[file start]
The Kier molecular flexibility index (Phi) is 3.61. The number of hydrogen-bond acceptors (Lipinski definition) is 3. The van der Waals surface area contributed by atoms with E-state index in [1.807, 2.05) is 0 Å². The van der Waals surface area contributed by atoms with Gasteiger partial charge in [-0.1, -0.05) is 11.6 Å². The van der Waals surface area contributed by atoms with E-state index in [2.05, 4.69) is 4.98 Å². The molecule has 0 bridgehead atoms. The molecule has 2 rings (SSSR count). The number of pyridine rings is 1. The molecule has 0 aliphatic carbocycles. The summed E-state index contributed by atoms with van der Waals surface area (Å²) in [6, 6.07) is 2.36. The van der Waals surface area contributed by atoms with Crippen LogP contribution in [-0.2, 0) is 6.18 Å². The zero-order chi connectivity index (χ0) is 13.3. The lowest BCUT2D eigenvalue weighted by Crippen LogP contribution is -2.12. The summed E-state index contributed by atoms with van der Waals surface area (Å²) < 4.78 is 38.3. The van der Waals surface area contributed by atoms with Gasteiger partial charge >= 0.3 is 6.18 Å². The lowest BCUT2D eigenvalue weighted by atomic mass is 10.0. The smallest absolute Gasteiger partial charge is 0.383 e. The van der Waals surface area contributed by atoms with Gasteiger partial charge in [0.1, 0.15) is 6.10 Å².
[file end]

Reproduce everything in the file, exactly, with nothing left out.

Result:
The Kier molecular flexibility index (Phi) is 3.61. The number of hydrogen-bond acceptors (Lipinski definition) is 3. The van der Waals surface area contributed by atoms with E-state index in [1.807, 2.05) is 0 Å². The van der Waals surface area contributed by atoms with Gasteiger partial charge in [-0.1, -0.05) is 11.6 Å². The van der Waals surface area contributed by atoms with E-state index in [2.05, 4.69) is 4.98 Å². The molecule has 0 bridgehead atoms. The molecule has 2 rings (SSSR count). The number of pyridine rings is 1. The molecule has 0 aliphatic carbocycles. The summed E-state index contributed by atoms with van der Waals surface area (Å²) in [6, 6.07) is 2.36. The van der Waals surface area contributed by atoms with Crippen LogP contribution in [-0.2, 0) is 6.18 Å². The zero-order chi connectivity index (χ0) is 13.3. The lowest BCUT2D eigenvalue weighted by Crippen LogP contribution is -2.12. The summed E-state index contributed by atoms with van der Waals surface area (Å²) < 4.78 is 38.3. The van der Waals surface area contributed by atoms with Gasteiger partial charge >= 0.3 is 6.18 Å². The lowest BCUT2D eigenvalue weighted by atomic mass is 10.0. The smallest absolute Gasteiger partial charge is 0.383 e. The van der Waals surface area contributed by atoms with Gasteiger partial charge in [0.1, 0.15) is 6.10 Å².